When Israeli Justice Minister Gideon Sa’ar published the list of candidates for the Supreme Court, ahead of the expected appointment of four new judges, a major public uproar promptly ensued. Journalists, politicians, myriad organizations and the Twittersphere began the witch hunt, painting each candidate in political colors of “friend” or “foe.”
This cacophony is not only repugnant; it’s dangerous. Though imperfect, the Israeli legal system is a professional and glorious one. Its blatant politicization would undermine the professionalism of judges and their ability to fulfill their central role: administering justice.
The Supreme Court, which wears two hats as both an appellate court and the High Court of Justice (HCJ), is the apex of the Israeli legal system. The heart of the justices’ task is to render decisions that extend to all areas of the law.
Israel’s Supreme Court has a crazy workload. To put it starkly, in 2020, some 9,231 cases were opened and 8,942 were closed. The number of cases left pending was 3,359.
One should keep in mind that a mere 15 judges are tasked with these thousands of cases. By contrast, the nine U.S. Supreme Court justices deal with an average of around 80 cases a year.
In recent years, in the eyes of many Israelis, the Court, once the last bastion of professionalism and justice, has become the long arm of politicians. Are they from the right or the left? The answer, of course, depends on whom one asks.
The right sees the Court as a liberal stronghold that serves the left even when it is not in power. The left sees it, in many cases, as an instrument of the Zionist-right-wing conservative state. Right-wingers regard the judges as power-hungry activists who want to usurp control of important political decisions and crumble the Jewish nation-state. Leftists see them as nationalists who have abandoned Israel’s minorities and the residents of the territories, leaving them at the mercy of a racist and cruel state.
These distorted perceptions are reflected in the discourse surrounding Supreme Court appointments. A foreigner visiting Israel who read last week’s newspapers might very well have had the impression that this is a race for a key political office, not for the highest-level judicial-professional position in the land.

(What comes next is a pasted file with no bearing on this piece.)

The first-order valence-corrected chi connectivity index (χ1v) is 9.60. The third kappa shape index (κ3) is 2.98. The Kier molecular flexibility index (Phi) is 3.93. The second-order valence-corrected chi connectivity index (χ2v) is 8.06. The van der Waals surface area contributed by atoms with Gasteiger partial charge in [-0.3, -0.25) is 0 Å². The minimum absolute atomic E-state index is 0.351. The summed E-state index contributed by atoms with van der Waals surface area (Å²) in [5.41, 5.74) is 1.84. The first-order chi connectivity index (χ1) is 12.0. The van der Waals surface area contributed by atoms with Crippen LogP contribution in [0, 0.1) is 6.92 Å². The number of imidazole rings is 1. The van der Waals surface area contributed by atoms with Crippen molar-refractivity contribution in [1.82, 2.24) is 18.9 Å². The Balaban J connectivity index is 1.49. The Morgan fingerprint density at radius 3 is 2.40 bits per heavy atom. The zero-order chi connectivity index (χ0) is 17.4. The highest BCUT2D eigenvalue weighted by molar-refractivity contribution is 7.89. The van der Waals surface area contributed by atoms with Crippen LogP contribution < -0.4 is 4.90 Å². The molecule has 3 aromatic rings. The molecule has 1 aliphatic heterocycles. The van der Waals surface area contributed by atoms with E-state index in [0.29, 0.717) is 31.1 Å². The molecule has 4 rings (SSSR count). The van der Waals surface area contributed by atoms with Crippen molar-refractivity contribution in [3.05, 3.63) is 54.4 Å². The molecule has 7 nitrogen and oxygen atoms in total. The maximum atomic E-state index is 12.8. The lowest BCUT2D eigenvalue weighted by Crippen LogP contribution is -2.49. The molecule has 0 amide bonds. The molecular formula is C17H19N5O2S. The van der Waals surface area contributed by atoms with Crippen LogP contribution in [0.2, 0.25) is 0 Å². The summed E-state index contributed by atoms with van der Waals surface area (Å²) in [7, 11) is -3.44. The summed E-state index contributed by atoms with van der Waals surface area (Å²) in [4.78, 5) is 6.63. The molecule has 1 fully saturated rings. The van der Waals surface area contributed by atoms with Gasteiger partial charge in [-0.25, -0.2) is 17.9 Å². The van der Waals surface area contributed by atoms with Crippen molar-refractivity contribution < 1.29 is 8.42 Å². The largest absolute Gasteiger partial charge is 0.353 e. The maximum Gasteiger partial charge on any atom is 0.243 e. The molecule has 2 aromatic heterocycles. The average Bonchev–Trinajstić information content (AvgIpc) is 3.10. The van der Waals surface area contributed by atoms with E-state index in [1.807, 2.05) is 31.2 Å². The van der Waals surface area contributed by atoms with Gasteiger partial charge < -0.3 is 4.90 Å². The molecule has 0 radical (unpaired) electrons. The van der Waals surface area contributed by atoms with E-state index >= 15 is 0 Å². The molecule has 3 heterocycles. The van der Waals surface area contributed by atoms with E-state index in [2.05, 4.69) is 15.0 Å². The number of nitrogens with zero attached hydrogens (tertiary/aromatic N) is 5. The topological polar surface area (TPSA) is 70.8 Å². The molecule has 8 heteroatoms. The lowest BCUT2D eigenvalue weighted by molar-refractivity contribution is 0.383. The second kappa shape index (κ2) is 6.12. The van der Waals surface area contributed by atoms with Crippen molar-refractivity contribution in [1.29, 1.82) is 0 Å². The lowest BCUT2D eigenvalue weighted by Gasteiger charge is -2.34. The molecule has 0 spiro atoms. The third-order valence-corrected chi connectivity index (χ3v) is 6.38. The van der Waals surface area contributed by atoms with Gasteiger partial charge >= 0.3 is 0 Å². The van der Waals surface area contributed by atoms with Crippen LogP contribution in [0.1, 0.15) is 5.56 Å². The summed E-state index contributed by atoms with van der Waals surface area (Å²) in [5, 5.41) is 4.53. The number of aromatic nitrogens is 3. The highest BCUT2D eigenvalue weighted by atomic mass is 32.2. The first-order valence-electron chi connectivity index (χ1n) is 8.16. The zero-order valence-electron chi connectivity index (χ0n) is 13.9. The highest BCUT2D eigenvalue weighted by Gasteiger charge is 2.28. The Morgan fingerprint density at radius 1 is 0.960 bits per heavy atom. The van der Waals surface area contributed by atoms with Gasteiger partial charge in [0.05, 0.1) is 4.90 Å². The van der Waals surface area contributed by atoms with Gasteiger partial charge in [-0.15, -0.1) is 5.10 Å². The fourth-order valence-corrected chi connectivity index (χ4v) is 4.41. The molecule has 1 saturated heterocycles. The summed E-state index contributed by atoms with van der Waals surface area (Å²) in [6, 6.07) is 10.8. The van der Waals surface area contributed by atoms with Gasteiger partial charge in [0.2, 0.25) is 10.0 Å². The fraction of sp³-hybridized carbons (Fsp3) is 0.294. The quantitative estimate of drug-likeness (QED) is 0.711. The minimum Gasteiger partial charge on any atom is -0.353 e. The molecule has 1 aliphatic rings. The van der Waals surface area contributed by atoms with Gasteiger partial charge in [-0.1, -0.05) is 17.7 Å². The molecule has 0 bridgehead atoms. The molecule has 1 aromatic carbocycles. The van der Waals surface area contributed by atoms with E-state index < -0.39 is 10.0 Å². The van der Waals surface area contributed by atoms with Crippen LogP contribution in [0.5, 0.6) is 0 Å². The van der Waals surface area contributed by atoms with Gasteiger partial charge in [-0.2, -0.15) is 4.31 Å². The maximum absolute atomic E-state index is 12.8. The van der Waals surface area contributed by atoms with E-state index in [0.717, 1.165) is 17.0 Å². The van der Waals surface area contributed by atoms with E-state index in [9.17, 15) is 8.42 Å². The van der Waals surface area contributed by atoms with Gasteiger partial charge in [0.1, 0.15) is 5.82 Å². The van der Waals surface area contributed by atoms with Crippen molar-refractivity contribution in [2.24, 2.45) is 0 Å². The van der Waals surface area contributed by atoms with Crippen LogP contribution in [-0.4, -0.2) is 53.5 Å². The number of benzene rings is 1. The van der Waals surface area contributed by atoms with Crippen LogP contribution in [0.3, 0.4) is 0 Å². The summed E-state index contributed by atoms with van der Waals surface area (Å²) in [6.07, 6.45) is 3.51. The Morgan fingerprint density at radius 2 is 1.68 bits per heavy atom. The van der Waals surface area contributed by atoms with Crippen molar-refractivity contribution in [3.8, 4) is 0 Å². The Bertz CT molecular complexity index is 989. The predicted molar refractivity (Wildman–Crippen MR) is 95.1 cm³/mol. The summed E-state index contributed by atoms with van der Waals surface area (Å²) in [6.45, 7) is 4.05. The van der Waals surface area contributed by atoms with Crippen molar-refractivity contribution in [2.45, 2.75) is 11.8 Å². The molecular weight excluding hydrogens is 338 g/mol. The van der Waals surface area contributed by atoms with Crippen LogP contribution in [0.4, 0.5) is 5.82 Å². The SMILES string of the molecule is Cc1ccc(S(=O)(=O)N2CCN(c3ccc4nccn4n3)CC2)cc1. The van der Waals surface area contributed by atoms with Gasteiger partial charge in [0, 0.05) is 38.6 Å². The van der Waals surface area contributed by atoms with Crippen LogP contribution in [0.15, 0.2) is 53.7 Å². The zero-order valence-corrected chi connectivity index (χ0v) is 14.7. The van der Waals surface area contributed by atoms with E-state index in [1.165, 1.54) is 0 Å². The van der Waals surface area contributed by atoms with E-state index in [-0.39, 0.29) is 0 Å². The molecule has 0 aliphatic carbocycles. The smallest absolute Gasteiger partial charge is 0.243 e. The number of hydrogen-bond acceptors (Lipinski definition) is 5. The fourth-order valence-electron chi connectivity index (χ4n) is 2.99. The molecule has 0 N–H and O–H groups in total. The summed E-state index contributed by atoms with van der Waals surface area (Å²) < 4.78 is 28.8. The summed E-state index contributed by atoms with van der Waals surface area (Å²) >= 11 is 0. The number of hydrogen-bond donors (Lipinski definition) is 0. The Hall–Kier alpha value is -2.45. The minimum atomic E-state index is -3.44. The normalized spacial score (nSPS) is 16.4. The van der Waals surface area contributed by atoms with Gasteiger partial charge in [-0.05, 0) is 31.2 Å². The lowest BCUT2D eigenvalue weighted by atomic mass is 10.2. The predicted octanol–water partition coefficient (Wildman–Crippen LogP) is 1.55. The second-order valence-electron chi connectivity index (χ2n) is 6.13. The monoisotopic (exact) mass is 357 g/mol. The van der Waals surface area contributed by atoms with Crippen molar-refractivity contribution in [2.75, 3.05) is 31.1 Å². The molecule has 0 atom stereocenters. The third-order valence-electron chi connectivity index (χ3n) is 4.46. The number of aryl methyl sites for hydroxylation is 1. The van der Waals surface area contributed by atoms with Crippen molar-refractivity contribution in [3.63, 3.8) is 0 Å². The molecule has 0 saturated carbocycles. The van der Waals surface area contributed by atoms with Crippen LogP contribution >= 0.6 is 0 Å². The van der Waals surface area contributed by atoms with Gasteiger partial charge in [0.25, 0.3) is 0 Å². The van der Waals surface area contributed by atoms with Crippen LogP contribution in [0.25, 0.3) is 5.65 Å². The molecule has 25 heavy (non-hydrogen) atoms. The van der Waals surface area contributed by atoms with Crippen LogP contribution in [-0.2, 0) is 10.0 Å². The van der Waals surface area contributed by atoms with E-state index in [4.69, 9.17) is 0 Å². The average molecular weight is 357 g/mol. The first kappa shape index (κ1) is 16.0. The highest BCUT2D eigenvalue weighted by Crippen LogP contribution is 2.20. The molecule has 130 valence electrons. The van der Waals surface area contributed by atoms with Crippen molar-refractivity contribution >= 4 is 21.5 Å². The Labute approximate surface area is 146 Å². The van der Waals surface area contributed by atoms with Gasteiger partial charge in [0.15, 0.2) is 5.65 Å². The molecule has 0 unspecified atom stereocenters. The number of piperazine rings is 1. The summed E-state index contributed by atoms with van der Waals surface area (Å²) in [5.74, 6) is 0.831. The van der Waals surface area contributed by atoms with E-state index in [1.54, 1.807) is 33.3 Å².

As soon as the list was published, a mad demonic dance began around the candidates. Each of them, in some cases rightly, and in many others—out of unfairness or ill will—was labeled as right or left, conservative or activist, patriot or traitor.
For some commentators, an old, out-of-context quote of a candidate’s particular interpretation was sufficient to disqualify him or her and negate his or her complexity and abilities in favor of a one-dimensional political label.
Consideration of the candidates’ bona fides—their performance as judges, their professional work and their writings as jurists—was relegated to a very meager place, if factored in at all.
The nature of the public discussion around the candidates and the reckless pronouncements about the legal system are a disaster for the state. I’m not naïve. The Israeli Supreme Court has in recent decades ruled on a number of high-profile ethical issues. In some cases, it seems that the Court has indeed breached the boundary of politics, which does not speak well of the country or the Court.
And yet, anyone familiar with the work of the Supreme Court and its justices—or anyone who has read its rulings, even the controversial ones—knows that Supreme Court justices often have no choice but to issue their rulings, as in many cases, politicians fail to make their own decisions.
When this happens, the judges act with legal-professional depth, not in accordance with a personal ideological agenda, their own or that of those who appointed them. Beyond that and no less important, the vast majority of the work of Supreme Court justices is a Sisyphean grind of daily legal work, of nitty-gritty decisions in legal disputes, rather than “glamorous” political issues.
The members of the Judicial Selection Committee would do well to examine the candidates on the basis of professional criteria and legal prowess—to conduct a comprehensive review of their professional activities, both legal and academic, and not on the basis of reductive labels designed to torpedo their nominations.
Dr. Shuki Friedman is the vice president of the Jewish People Policy Institute (JPPI) and a lecturer of law at the Peres Academic Center.